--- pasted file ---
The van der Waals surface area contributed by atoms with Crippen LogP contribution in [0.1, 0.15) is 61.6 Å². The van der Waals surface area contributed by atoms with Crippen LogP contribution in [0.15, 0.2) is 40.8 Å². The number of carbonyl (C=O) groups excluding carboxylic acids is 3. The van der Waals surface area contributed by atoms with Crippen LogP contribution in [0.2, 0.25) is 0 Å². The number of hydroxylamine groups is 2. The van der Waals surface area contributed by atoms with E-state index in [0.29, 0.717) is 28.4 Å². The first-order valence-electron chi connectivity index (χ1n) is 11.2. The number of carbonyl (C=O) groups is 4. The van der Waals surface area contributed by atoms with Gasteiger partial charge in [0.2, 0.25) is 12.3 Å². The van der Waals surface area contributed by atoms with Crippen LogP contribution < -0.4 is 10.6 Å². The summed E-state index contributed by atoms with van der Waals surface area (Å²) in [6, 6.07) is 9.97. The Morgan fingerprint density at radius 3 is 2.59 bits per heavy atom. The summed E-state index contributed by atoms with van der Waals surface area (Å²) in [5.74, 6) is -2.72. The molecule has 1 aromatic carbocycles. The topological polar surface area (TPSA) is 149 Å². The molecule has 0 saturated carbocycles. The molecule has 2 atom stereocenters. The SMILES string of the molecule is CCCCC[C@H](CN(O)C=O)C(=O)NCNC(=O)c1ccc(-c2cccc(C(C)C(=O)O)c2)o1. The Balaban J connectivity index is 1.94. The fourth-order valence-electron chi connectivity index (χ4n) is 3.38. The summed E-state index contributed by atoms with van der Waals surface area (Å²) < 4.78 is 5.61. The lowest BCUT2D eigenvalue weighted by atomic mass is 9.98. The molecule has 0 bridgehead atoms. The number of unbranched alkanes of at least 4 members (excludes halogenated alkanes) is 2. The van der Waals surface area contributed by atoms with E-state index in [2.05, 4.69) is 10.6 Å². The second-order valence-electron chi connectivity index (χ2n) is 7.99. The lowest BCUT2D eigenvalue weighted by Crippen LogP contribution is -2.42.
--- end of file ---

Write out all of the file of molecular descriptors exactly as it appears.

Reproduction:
The van der Waals surface area contributed by atoms with Crippen LogP contribution in [0.1, 0.15) is 61.6 Å². The van der Waals surface area contributed by atoms with Crippen LogP contribution in [0.15, 0.2) is 40.8 Å². The number of carbonyl (C=O) groups excluding carboxylic acids is 3. The van der Waals surface area contributed by atoms with Crippen LogP contribution in [0.2, 0.25) is 0 Å². The number of hydroxylamine groups is 2. The van der Waals surface area contributed by atoms with E-state index in [0.29, 0.717) is 28.4 Å². The first-order valence-electron chi connectivity index (χ1n) is 11.2. The number of carbonyl (C=O) groups is 4. The van der Waals surface area contributed by atoms with Gasteiger partial charge in [0.2, 0.25) is 12.3 Å². The van der Waals surface area contributed by atoms with Crippen LogP contribution < -0.4 is 10.6 Å². The summed E-state index contributed by atoms with van der Waals surface area (Å²) in [6, 6.07) is 9.97. The Morgan fingerprint density at radius 3 is 2.59 bits per heavy atom. The summed E-state index contributed by atoms with van der Waals surface area (Å²) in [5.74, 6) is -2.72. The molecule has 1 aromatic carbocycles. The topological polar surface area (TPSA) is 149 Å². The molecule has 0 saturated carbocycles. The molecule has 2 atom stereocenters. The SMILES string of the molecule is CCCCC[C@H](CN(O)C=O)C(=O)NCNC(=O)c1ccc(-c2cccc(C(C)C(=O)O)c2)o1. The Balaban J connectivity index is 1.94. The fourth-order valence-electron chi connectivity index (χ4n) is 3.38. The summed E-state index contributed by atoms with van der Waals surface area (Å²) < 4.78 is 5.61. The lowest BCUT2D eigenvalue weighted by atomic mass is 9.98. The molecule has 0 bridgehead atoms. The number of unbranched alkanes of at least 4 members (excludes halogenated alkanes) is 2. The van der Waals surface area contributed by atoms with E-state index in [2.05, 4.69) is 10.6 Å². The second-order valence-electron chi connectivity index (χ2n) is 7.99. The lowest BCUT2D eigenvalue weighted by Crippen LogP contribution is -2.42.